CanCo Lofts is a condominium in the former American Can Company complex at Tonnelle Avenue. Located nine blocks west of Journal Square and just north of the historic Marion section of Jersey City, the brick buildings retain most of their original exterior features and were readapted into lofts. The first phase of the project for two of the five buildings, completed in 2007, took many years from the factory's closing in 1974.
The packaging plant, begun in 1929, was built for $5 million. The million-square-foot complex was constructed as a series of five-reinforced concrete buildings with five towers and smokestacks. The dramatic multi-light windows and sawtooth skylights outline the otherwise stark industrial structures with designs of elongated diamonds along the roofline.
The American Can Company once employed over 3,000 workers in the manufacture of milk cartons, aerosol cans, glass bottles, and reportedly the first beer can. In 1957, it diversified with the production of paper containers for brand names like Dixie and Marathon. Its leading competitor in the industry was the Continental Can Company in the old Horseshoe section of Jersey City at Monmouth, Coles, Fourteenth, Fifteenth, and Sixteenth Streets. The company had its headquarters in New York City until 1970. It became part of a conglomerate, was renamed Primerica in 1987 and divested itself of the packaging sector.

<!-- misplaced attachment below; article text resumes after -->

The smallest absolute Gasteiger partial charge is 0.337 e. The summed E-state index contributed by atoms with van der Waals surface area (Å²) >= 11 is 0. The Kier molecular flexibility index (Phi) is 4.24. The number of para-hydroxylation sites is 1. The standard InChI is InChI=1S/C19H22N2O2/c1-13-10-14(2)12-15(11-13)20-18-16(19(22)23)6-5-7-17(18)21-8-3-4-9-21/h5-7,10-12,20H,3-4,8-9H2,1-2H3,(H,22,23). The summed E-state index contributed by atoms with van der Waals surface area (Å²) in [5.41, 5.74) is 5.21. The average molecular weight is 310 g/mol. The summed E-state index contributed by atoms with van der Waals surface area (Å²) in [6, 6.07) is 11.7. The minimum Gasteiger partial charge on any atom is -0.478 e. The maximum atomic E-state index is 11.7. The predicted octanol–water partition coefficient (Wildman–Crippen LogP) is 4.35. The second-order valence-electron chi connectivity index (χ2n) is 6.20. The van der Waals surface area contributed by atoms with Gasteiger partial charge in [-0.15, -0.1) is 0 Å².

SBLM architects of Manhattan renovated the familiar Art Deco-era industrial site seen from New Jersey's heavily trafficked Tonnelle Circle. The restoration project has been compared with the conversion at the Medical Center Complex into The Beacon residences. The 24-foot ceilings and concrete columns remain and are now integral to the layout of the apartments.
One enters CanCo Lofts into a "destination" lobby designed by the architecture firm of LOT-EK of Manhattan. The lobby features "ceiling sculptures" and industrial piping with background illumination on one wall. Two dozen plasma television screens broadcast live scenes of the Manhattan skyline and local news. Giuseppe Legano of LOT-EK explains, "they can be used creatively to repeat the view of New York, so that it seems to be everywhere in the room, or splitting it into fragments so the screens make a whole 'painting' or to produce a panorama" (Quoted in Martin). The sales lobby has a hanging sculpture made of paint cans to reflect the historic use of the site. Residents may enjoy the amenities of a 10,000 square-foot recreational facility.
Martin, Antoinette. "Both Untramodern and Dated." In the Region/New Jersey/New York Times 22 April 2007.
Kaulessar, Ricardo. "Inside the Old Can Factory American Can Company Will Be 551 Condos." Hudson Reporter 1 April 2007.
Kaulessar, Ricardo. "Yes, We 'Can'! American Can Company to Become 202 Condos; May See 600 in Total." Hudson Reporter 18 December 2005.